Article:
The monastery includes storage rooms, cells and a large hall that formerly served as a classroom and library.
The Monastery of Agios Eleftherios was a significant religious and spiritual centre during the two last centuries of Ottoman rule.
On November 8, 2015, the Holy Reliquary with fragments of the Holy Relics of 13 Saints of the Church, which was constructed in 1817 by the venerable Abbot of the Holy Monastery of Agios Eleftherios in Sagri, Naxos, Kallinikos Varvatakis, was repatriated to Naxos.
DELLA ROCCA - GRAZIA TOWER
A fortification of defensive nature with battlements, characterized by a dovecote on its upper part.
It is one of the oldest Venetian buildings, dating back to the 16th century.
It is mentioned in a marriage contract from 1823 between the Della Rocca and De Lastic families.
Surrounding it are outbuildings, such as a Venetian-style alley that leads to a well and a bakery, as well as the church of Agios Nikolaos Tolentinos.
The estate is known as the “Frankish” and occupied the entire surrounding area, where gardens and vineyards extended.
Today, it belongs to the Grazia family, who sensitively and dedicatedly restored the monument and cultivate vineyards on the estate’s grounds.
It is built at the foothills of Mount Prophet Elias, near the ruins of an earlier monastery called Kaloritsa (9th century) and approximately one kilometre away from the village of Ano Sagri.
It stands out with its imposing structure and its location at a crucial point on the road that connects the town of Naxos (Chora) with the Halki village and the beach of Agiassos.
It is one of the most recognizable Byzantine monuments on the island and architecturally belongs to the type of tower-like complexes, which is the most characteristic group of monuments in Naxos, dating from the 13th to the 18th century. The presence of this architectural type on the island is due, on the one hand, to the general uncertainty prevailing in the Aegean due to piracy, and on the other hand, to the feudal organization of the island’s power, which began in the Middle Ages, was systematized under Venetian rule, and ultimately survived even during the years of Ottoman rule.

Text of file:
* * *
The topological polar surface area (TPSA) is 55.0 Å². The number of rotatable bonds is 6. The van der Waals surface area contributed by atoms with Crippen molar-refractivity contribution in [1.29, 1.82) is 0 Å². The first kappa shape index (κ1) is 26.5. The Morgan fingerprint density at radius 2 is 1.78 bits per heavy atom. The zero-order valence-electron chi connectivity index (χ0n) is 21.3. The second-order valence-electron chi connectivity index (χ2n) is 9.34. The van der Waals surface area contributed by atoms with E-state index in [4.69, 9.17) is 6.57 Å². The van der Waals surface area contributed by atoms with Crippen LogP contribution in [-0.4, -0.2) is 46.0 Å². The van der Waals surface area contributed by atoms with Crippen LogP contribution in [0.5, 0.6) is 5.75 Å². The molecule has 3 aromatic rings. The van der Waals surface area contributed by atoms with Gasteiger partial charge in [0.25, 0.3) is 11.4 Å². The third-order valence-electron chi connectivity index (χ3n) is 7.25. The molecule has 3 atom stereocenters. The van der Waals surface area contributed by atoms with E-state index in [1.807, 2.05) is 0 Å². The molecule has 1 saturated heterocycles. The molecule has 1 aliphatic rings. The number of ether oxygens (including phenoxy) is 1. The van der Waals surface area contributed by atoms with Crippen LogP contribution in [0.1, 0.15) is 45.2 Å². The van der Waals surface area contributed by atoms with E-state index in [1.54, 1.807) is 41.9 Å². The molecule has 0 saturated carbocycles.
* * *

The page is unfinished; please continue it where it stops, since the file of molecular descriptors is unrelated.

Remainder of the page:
This particular tower was built around 1600. Initially, it functioned as a monastery dedicated to the Holy Cross until the early 19th century when it was abandoned by the last monks and became the property of the newly established Greek state.
For many years, it hosted families of potters who lived on the premises and produced their ceramics. In the late 19th century, it was sold by the Greek government and purchased by the Bazaios family, whose descendants still own it today. Following the tradition of the island’s Venetians, the family used the tower as a summer residence and a place to gather agricultural supplies.
In 2000, the first phase of its restoration was completed, and since then, it has been used as a space for cultural and artistic activities, which are hosted there every summer.
The Palaiologos Tower is located next to the Byzantine church of Panagia tis Orfanis, on the western side of the settlement of Kato Sagri, overlooking the village of Potamia and Tsikalario.
Initially, it belonged to the Crispi family (1629) and later to the Barozzi family (1699).
It is a three-story tower with auxiliary spaces and a farm.
On the coat of arms above the main doorway, there is an inscription: “FATTO NEL 1699 ADI 29 AG. I.A.B.”, which was altered by the Barozzi family, changing the initials “N.C.” to “I.B.” and the date from 1629 to 1699.
Subsequently, it passed into the ownership of the Gkizi, Bogiatzoglou (1878) and Palaiologos (1915) families.
It is located in the settlement of Kanakari, next to the Orthodox church of Panagia tis Kanakariotissas, which was once a diocesan church (Orthodox-Catholic).
On the lintel of the window, there is an embedded coat of arms with the inscription “1656 F.N.S.” This represents the date and initials of the first owner, Francesco N. Sommaripa.
The building, in its present state, is in ruins after suffering extensive damage during a storm in 1940 when the roof collapsed.